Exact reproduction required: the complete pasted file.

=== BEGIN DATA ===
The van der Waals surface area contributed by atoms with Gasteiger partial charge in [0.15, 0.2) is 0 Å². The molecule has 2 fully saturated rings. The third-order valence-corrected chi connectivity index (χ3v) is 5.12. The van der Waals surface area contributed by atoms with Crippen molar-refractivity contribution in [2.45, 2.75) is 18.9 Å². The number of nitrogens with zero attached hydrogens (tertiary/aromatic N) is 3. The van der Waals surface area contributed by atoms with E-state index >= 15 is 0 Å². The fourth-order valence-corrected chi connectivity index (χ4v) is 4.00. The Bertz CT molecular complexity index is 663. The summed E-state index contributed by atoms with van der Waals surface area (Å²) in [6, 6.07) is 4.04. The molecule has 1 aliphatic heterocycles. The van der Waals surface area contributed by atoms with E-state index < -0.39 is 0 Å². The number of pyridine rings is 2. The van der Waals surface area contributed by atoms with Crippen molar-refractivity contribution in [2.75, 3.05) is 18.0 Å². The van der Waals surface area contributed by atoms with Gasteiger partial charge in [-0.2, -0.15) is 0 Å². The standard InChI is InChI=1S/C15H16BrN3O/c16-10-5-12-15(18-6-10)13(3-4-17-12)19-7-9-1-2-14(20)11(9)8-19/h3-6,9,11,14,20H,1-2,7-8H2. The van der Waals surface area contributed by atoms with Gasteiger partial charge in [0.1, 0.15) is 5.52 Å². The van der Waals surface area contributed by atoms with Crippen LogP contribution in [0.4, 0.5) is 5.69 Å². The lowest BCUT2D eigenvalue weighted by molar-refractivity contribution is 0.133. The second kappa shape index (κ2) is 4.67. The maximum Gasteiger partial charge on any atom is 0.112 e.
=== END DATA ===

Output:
The van der Waals surface area contributed by atoms with Gasteiger partial charge in [0.15, 0.2) is 0 Å². The molecule has 2 fully saturated rings. The third-order valence-corrected chi connectivity index (χ3v) is 5.12. The van der Waals surface area contributed by atoms with Crippen molar-refractivity contribution in [2.45, 2.75) is 18.9 Å². The number of nitrogens with zero attached hydrogens (tertiary/aromatic N) is 3. The van der Waals surface area contributed by atoms with E-state index >= 15 is 0 Å². The fourth-order valence-corrected chi connectivity index (χ4v) is 4.00. The Bertz CT molecular complexity index is 663. The summed E-state index contributed by atoms with van der Waals surface area (Å²) in [6, 6.07) is 4.04. The molecule has 1 aliphatic heterocycles. The van der Waals surface area contributed by atoms with E-state index < -0.39 is 0 Å². The number of pyridine rings is 2. The van der Waals surface area contributed by atoms with Crippen molar-refractivity contribution in [2.75, 3.05) is 18.0 Å². The van der Waals surface area contributed by atoms with Gasteiger partial charge in [-0.2, -0.15) is 0 Å². The standard InChI is InChI=1S/C15H16BrN3O/c16-10-5-12-15(18-6-10)13(3-4-17-12)19-7-9-1-2-14(20)11(9)8-19/h3-6,9,11,14,20H,1-2,7-8H2. The van der Waals surface area contributed by atoms with Gasteiger partial charge in [0.1, 0.15) is 5.52 Å². The van der Waals surface area contributed by atoms with Crippen LogP contribution in [0.4, 0.5) is 5.69 Å². The lowest BCUT2D eigenvalue weighted by molar-refractivity contribution is 0.133. The second kappa shape index (κ2) is 4.67. The maximum Gasteiger partial charge on any atom is 0.112 e.